To that point, his panelists, Julie Anson, Associate Director Partner Innovation, Advanced TV, Magna Global; Marissa Jimenez, President, MODI Media; and Chris Peterson, Managing Partner, R2C Group, talked about measurement, segmentation and programming.
Peterson said his company’s clients are DTC with business objectives and segmentation linked to linear programming. For OTT, they talk to the client and ask whether the segmentation represents its future. Based on the audience, how big a role should OTT play? His clients have an extreme digital mindset. “OTT is the first thing they want to go to.”
Anson said Magna looks at TV as a holistic universe, finding audiences across it. “There comes a point of diminishing return,” she said, “when someone’s been hit too many times.”
User ID will require an immense amount of device graphs. OTT is TV, not digital. It’s not holding your phone. Maybe years from now we’ll be able to tell that someone is holding a phone in front of the TV. “This is too much ‘how the sausage is made.’”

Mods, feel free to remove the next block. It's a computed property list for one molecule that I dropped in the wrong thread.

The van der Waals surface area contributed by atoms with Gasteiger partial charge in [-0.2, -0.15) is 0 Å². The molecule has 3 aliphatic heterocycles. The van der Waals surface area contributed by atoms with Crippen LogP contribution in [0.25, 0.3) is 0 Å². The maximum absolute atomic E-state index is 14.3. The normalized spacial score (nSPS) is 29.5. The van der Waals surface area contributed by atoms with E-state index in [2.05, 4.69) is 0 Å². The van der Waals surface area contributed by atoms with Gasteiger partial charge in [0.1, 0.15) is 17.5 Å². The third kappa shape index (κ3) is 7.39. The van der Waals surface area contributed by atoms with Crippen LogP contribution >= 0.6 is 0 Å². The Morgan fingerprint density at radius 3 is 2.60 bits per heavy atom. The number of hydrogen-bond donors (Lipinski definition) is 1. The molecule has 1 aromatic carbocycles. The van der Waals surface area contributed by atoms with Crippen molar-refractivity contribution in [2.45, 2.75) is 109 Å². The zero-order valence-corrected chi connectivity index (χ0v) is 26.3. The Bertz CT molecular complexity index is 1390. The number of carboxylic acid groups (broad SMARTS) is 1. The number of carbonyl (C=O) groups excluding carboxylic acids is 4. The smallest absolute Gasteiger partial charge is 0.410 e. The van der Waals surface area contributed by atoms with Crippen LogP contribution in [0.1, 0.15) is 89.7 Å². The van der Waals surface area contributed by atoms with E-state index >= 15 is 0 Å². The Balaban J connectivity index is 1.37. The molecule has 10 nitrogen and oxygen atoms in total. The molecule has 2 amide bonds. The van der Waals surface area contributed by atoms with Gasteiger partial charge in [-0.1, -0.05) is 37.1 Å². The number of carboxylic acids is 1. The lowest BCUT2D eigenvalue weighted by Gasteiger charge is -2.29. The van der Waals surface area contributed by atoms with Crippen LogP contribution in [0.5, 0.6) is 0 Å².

“OTT is the new sausage now,” Joe Mandese said.
OK, so what percent of all viewing is now done via OTT versus "linear"? If OTT is the "new sausage"---an interesting choice of words---wouldn't one expect it to account for at least a third of viewing, currently, and heading for 75% or thereabouts in a few years? But what if, despite huge percentage gains, OTT represents only 10-15% of all viewing? Does that still qualify it as of sausage magnitude?I wonder what Nielsen has to say on this subject. I'd better check out "TV Dimensions" and find out.
Nevertheless, least one deduce from my comment that I dislike OTT, not at all. Were I an advertiser I would be seriously considering it as a valuable targeting complement to my larger "linear TV" buys, but, perhaps not as their equal or superior in overall importance. Maybe in five years. We will see.